Argus Leader, Sioux Falls, Aug. 17

Downtown baseball stadium could be home run

For a while now, there has been chatter about the possibility of building a baseball stadium in downtown Sioux Falls and scrapping the current "Birdcage" near the Denny Sanford Premier Center.

There is more urgency to the discussion now that the rail yard acquisition and Sioux Steel relocation have freed up more space for development. But the concept of relocating the Canaries has failed to gain significant momentum in the minds of key decision-makers.

We think it's time to take a hard look at making the move.

The Canaries, members of the independent American Association, currently play at Sioux Falls Stadium in the Premier Center complex, where they list their average attendance at 2,542.

Building a new venue could help breathe new life into the city's baseball scene, which thrives on fan experience rather than wins or losses, while also sparking more downtown revitalization.

It would require a combined effort between the team, city and private interests to create a unique setting not just for baseball but also summer activities and family events.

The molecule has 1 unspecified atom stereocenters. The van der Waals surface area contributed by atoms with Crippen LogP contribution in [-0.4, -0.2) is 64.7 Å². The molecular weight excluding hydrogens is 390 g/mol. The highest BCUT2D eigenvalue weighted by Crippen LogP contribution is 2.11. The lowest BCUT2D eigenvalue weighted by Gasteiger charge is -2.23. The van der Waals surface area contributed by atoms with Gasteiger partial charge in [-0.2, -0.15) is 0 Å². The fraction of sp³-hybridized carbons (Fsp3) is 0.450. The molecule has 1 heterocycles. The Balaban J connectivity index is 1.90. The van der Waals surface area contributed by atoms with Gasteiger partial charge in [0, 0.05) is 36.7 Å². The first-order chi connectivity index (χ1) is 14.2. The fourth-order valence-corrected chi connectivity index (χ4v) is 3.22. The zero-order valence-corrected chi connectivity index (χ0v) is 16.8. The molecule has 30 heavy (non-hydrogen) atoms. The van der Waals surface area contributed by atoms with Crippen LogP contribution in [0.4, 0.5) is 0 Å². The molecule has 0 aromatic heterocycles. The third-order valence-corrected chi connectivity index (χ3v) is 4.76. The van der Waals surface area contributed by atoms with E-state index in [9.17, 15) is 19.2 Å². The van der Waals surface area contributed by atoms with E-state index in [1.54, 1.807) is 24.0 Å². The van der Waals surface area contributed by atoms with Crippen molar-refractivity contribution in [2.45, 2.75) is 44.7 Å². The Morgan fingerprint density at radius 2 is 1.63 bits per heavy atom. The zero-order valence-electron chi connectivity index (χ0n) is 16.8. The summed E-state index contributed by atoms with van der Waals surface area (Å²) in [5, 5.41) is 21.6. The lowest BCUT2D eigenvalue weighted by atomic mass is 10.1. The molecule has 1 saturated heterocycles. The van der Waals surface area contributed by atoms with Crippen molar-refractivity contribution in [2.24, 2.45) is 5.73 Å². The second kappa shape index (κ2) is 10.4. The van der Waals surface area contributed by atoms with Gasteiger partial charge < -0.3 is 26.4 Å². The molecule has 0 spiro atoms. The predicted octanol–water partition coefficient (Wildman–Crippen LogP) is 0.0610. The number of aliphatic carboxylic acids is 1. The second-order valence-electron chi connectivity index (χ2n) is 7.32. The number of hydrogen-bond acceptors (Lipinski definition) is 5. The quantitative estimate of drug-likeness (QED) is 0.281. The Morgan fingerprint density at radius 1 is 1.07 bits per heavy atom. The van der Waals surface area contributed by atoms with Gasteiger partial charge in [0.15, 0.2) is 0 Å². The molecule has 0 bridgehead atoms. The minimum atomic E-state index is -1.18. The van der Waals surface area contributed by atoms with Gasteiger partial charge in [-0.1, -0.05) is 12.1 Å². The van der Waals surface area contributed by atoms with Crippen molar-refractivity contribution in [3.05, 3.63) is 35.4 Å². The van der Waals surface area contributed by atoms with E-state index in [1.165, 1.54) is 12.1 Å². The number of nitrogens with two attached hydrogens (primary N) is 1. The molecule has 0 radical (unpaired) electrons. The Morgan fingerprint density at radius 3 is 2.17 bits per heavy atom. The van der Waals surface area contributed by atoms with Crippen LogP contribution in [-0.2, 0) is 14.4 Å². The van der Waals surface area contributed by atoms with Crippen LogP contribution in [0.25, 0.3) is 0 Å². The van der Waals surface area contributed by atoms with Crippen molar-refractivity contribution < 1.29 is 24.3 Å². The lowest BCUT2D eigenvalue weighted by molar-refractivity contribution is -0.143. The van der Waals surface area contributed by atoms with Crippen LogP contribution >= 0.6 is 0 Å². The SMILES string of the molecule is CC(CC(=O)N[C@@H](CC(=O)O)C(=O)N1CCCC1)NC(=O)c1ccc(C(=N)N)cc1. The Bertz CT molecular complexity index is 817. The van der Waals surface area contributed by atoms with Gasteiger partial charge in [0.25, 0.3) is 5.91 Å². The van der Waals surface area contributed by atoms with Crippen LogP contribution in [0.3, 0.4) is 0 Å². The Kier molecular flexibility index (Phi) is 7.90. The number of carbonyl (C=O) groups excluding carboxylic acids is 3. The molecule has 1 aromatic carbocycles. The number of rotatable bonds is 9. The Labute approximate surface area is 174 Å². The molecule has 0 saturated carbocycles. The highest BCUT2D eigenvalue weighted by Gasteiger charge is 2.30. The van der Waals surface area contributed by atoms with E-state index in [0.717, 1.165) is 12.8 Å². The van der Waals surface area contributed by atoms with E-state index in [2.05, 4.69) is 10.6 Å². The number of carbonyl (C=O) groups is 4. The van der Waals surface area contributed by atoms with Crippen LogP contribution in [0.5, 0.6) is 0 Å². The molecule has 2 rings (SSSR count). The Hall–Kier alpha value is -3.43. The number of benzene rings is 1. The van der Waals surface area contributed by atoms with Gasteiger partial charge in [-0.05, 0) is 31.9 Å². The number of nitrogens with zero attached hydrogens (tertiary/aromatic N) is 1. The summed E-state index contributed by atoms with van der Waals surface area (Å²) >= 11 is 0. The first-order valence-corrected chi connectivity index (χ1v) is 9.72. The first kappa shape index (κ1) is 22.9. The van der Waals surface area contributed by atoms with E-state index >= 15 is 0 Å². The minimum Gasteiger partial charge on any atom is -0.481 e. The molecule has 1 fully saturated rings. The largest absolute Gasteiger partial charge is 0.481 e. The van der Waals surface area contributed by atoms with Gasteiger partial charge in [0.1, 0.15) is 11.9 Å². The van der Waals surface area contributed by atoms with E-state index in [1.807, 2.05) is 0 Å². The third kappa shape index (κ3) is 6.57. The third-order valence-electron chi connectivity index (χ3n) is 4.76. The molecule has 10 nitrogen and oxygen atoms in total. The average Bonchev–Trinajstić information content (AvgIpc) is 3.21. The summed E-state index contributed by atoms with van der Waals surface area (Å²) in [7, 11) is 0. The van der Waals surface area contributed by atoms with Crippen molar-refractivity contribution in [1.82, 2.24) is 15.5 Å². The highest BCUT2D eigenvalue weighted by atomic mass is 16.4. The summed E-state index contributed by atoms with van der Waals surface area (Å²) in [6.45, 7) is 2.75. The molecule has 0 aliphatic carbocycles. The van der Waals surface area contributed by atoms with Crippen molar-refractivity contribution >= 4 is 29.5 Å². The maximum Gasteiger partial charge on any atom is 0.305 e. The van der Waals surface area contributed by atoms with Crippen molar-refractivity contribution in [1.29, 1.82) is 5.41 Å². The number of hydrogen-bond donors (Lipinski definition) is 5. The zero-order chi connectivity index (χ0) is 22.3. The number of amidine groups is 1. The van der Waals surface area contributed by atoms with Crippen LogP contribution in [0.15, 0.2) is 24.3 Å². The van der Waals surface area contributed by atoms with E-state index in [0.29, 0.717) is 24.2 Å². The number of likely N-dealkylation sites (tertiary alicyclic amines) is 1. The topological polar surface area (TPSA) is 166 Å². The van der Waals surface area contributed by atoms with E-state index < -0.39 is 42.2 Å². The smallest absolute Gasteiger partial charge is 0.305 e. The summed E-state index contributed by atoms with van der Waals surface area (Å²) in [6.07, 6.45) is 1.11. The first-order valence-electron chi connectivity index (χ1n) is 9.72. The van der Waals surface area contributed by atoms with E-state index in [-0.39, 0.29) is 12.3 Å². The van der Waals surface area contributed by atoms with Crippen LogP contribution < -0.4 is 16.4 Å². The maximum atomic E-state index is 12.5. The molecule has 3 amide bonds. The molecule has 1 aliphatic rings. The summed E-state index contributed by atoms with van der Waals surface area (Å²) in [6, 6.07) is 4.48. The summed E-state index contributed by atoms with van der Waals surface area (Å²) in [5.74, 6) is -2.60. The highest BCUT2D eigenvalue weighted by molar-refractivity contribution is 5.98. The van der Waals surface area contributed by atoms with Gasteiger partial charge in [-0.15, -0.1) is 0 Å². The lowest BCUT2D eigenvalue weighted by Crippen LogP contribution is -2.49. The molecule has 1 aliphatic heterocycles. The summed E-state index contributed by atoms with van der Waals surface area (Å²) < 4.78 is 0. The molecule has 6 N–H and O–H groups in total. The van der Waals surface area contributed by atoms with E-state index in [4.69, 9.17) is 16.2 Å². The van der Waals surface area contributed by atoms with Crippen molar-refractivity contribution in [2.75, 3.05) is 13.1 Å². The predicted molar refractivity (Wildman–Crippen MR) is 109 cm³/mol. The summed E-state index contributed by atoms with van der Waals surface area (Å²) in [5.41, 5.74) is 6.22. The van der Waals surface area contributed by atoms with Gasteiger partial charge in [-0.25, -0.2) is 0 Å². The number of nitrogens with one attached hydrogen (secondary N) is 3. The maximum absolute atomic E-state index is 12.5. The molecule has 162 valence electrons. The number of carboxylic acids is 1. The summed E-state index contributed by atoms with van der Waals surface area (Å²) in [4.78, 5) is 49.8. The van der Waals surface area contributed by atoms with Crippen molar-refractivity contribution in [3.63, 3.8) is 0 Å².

Sioux Falls architect Tom Hurlbert pushed the multi-use concept with a blog post detailing several possible stadium locations, including one north of Sioux Steel that would mesh nicely with Falls Park and the Levitt Pavilion, scheduled to open next year.

If there was ever a time to support a public-private initiative to create a fan-friendly venue while also freeing up space at the Premier Center complex by razing the old stadium, this is it.

Proponents point to the success of the St. Paul Saints' $65 million downtown ballpark, which opened in 2015 and has helped the team dominate the rest of the league in attendance (8,257) while also selling out non-baseball events.

The Sioux Falls ballpark model would be more modest, perhaps in the $15-20 million range with traditional seating for about 5,000, following the basic blueprint of Haymarket Park in Lincoln, Nebraska.

Any talk of a "Ball Park at Falls Park" fizzled under former mayor Mike Huether, who was reluctant to support another public sports facility on the heels of the events center. He and others noted that the Birdcage received a $5.6 million face-lift as part of a joint effort between the team and city in 2000.